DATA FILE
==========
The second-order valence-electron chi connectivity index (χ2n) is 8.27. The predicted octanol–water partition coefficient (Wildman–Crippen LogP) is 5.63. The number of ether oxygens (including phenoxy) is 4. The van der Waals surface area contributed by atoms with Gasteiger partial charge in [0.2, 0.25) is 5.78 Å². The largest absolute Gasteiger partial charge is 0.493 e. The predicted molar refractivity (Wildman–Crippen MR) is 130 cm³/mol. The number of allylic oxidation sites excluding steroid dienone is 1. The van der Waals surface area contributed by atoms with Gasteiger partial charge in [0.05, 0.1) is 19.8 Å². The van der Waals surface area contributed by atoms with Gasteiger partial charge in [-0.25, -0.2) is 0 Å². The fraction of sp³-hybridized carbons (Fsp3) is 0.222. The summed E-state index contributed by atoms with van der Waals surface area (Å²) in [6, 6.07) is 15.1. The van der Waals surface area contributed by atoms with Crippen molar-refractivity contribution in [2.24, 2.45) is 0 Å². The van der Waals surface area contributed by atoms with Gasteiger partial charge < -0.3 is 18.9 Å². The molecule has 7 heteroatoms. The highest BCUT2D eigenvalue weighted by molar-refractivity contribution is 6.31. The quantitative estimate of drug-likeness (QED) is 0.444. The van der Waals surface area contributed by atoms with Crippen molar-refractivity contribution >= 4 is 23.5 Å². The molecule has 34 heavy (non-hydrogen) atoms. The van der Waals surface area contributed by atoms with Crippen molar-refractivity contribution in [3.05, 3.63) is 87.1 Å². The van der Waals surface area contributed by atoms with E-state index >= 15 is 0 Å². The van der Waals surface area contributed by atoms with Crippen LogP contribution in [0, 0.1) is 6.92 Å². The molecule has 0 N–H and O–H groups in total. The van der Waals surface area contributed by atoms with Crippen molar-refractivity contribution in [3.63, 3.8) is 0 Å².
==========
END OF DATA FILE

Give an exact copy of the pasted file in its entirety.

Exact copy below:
The second-order valence-electron chi connectivity index (χ2n) is 8.27. The predicted octanol–water partition coefficient (Wildman–Crippen LogP) is 5.63. The number of ether oxygens (including phenoxy) is 4. The van der Waals surface area contributed by atoms with Gasteiger partial charge in [0.2, 0.25) is 5.78 Å². The largest absolute Gasteiger partial charge is 0.493 e. The predicted molar refractivity (Wildman–Crippen MR) is 130 cm³/mol. The number of allylic oxidation sites excluding steroid dienone is 1. The van der Waals surface area contributed by atoms with Gasteiger partial charge in [0.05, 0.1) is 19.8 Å². The van der Waals surface area contributed by atoms with Gasteiger partial charge in [-0.25, -0.2) is 0 Å². The fraction of sp³-hybridized carbons (Fsp3) is 0.222. The summed E-state index contributed by atoms with van der Waals surface area (Å²) in [6, 6.07) is 15.1. The van der Waals surface area contributed by atoms with Crippen molar-refractivity contribution in [2.24, 2.45) is 0 Å². The van der Waals surface area contributed by atoms with Gasteiger partial charge < -0.3 is 18.9 Å². The molecule has 7 heteroatoms. The highest BCUT2D eigenvalue weighted by molar-refractivity contribution is 6.31. The quantitative estimate of drug-likeness (QED) is 0.444. The van der Waals surface area contributed by atoms with Crippen molar-refractivity contribution >= 4 is 23.5 Å². The molecule has 34 heavy (non-hydrogen) atoms. The van der Waals surface area contributed by atoms with Crippen molar-refractivity contribution in [3.05, 3.63) is 87.1 Å². The van der Waals surface area contributed by atoms with E-state index >= 15 is 0 Å². The van der Waals surface area contributed by atoms with Crippen LogP contribution in [0, 0.1) is 6.92 Å². The molecule has 0 N–H and O–H groups in total. The van der Waals surface area contributed by atoms with Crippen molar-refractivity contribution in [3.63, 3.8) is 0 Å².